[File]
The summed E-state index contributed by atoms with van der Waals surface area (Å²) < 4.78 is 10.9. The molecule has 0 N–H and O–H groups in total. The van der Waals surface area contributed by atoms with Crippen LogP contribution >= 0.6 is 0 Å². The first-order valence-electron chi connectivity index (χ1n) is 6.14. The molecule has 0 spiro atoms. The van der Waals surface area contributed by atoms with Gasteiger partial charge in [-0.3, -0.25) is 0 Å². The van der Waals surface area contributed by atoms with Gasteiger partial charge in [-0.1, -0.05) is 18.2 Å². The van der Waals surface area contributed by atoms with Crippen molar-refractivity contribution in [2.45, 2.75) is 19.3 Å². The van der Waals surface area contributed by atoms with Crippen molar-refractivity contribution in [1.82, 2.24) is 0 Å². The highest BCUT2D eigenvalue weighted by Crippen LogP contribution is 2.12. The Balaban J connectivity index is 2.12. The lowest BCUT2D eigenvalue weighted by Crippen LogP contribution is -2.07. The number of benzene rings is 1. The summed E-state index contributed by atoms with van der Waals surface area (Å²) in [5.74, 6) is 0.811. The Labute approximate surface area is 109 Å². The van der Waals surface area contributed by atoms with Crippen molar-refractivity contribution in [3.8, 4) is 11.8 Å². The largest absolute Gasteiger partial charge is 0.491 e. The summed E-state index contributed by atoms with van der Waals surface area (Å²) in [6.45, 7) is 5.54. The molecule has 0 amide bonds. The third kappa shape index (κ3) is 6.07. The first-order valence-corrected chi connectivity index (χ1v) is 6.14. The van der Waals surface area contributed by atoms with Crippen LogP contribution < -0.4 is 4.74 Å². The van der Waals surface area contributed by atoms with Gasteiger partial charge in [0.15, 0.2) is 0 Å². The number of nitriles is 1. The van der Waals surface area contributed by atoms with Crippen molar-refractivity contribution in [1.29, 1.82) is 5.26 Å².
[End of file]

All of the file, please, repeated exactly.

The summed E-state index contributed by atoms with van der Waals surface area (Å²) < 4.78 is 10.9. The molecule has 0 N–H and O–H groups in total. The van der Waals surface area contributed by atoms with Crippen LogP contribution >= 0.6 is 0 Å². The first-order valence-electron chi connectivity index (χ1n) is 6.14. The molecule has 0 spiro atoms. The van der Waals surface area contributed by atoms with Gasteiger partial charge in [-0.3, -0.25) is 0 Å². The van der Waals surface area contributed by atoms with Gasteiger partial charge in [-0.1, -0.05) is 18.2 Å². The van der Waals surface area contributed by atoms with Crippen molar-refractivity contribution in [2.45, 2.75) is 19.3 Å². The van der Waals surface area contributed by atoms with Crippen molar-refractivity contribution in [1.82, 2.24) is 0 Å². The highest BCUT2D eigenvalue weighted by Crippen LogP contribution is 2.12. The Balaban J connectivity index is 2.12. The lowest BCUT2D eigenvalue weighted by Crippen LogP contribution is -2.07. The number of benzene rings is 1. The summed E-state index contributed by atoms with van der Waals surface area (Å²) in [5.74, 6) is 0.811. The Labute approximate surface area is 109 Å². The van der Waals surface area contributed by atoms with Crippen molar-refractivity contribution in [3.8, 4) is 11.8 Å². The largest absolute Gasteiger partial charge is 0.491 e. The summed E-state index contributed by atoms with van der Waals surface area (Å²) in [6.45, 7) is 5.54. The molecule has 0 amide bonds. The third kappa shape index (κ3) is 6.07. The first-order valence-corrected chi connectivity index (χ1v) is 6.14. The van der Waals surface area contributed by atoms with Crippen LogP contribution < -0.4 is 4.74 Å². The van der Waals surface area contributed by atoms with Gasteiger partial charge in [0.15, 0.2) is 0 Å². The number of nitriles is 1. The van der Waals surface area contributed by atoms with Crippen molar-refractivity contribution in [1.29, 1.82) is 5.26 Å².